7. Excessive meetings (one institution becoming notorious for micromanagement went to a weekly meeting model this past week)
  8. Being let go with no explanation – or more often, not getting a new contract
  9. New administrators coming in and removing existing faculty to replace with their colleagues from other institutions

This happens too frequently without understanding the repercussion to the school, particularly when faculty begin to collaborate together outside of University controlled platforms. It's unlikely that faculty will complain about how they are treated on a University's message system, but they very well may take to social media tools where they can commiserate, and even use anonymous names to talk about how schools treat them as faculty - and if they feel (or felt) like they are a valued member of the team.

When one faculty member complains, it's an anomaly and looked at as such. But often we will see many more professors jumping on the same thread commenting how they were treated in the same manner (and often by the same people) at a university.

Why should administrators care? Beyond building goodwill, doing the right thing, building a respectable institution and the loss of tacit knowledge, administrators sometimes fail to realize that students (or would be students) are also in there looking for a place to go to school or work at. Seeing negative comments creates concern for potential students who may be considering a college and who want a stable institution with faculty who feel part of their institution. Who wants to support a school where high faculty turnover and upset professors are the norm? The forums also level the playing field – allowing students to see what faculty perception of an institution is (and what graduates of that same school think). It’s my opinion that administrators should take this seriously, and look to building a loyal faculty base founded on mutual respect.

High turnover, for whatever reason, can be costly in many ways. Certainly there are times when faculty (even in large numbers) refuses to budge on status quo or change with new standards and requirements -- and when that happens -- layoffs may be justified. I remember sitting in a meeting when a school was changing to a new LMS (the decision had been made) and about 25% of the faculty said they refused to use that new platform. You know what happened to those 25%. Justified. The business owner calls those shots. Sometimes it is better to have some turnover and start with motivated folks.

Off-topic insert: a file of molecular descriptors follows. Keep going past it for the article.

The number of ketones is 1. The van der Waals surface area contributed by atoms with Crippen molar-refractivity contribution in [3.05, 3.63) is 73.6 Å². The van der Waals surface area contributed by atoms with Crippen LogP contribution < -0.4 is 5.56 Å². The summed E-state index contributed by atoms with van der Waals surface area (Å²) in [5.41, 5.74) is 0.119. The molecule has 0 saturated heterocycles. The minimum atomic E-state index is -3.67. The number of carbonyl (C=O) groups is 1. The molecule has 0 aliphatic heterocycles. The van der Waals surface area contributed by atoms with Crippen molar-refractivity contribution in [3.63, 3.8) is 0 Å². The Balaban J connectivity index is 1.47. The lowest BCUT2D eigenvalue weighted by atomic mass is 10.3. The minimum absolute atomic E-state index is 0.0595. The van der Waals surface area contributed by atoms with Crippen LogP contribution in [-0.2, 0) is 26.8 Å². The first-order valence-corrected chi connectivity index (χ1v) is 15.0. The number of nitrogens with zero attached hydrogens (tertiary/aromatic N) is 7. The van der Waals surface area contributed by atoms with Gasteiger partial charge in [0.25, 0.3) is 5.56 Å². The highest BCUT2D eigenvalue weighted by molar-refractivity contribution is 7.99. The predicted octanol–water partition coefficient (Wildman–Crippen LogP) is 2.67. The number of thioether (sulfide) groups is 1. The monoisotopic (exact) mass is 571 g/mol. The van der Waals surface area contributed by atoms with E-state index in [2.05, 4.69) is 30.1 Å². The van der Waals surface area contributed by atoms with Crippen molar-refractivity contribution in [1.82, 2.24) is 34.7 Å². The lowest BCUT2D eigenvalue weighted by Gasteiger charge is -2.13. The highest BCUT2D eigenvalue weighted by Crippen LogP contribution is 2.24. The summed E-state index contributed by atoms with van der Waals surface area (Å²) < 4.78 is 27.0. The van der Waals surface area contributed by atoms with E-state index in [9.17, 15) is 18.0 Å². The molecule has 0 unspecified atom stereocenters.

But when faculty feel as though institutions are repeatedly committing the worst of sins, people talk. The playing field is leveled with social media, and the institution may lose students (and other good faculty). There may always be some faculty member who will fill those shoes, but whether they are the best ones for the job is another story. The damage may already be done.

As AdjunctPreneurs, we are big advocates of the mutual respect model; we believe that academic freedom isn’t dead (but perhaps reshaped a bit), that we can still build loyalty and a happy efficient workforce remotely, and that we can choose not to work somewhere if we find a pattern that we can’t live with. We also believe that loss is mutual; we didn’t just lose a paycheck, but the institution and the students lost a great faculty member. As a business owner I know this takes work and sometimes you have to make decisions people don’t like. I also know it’s entirely possible to make decisions that are difficult and sometimes needed for survival while still building brand loyalty – both internal and external.

For this reason, I hope more administrators begin to lurk (or participate as some dean’s do!) in our forums and understand how to build and maintain loyal faculty who love to work for their institution – and spread that word!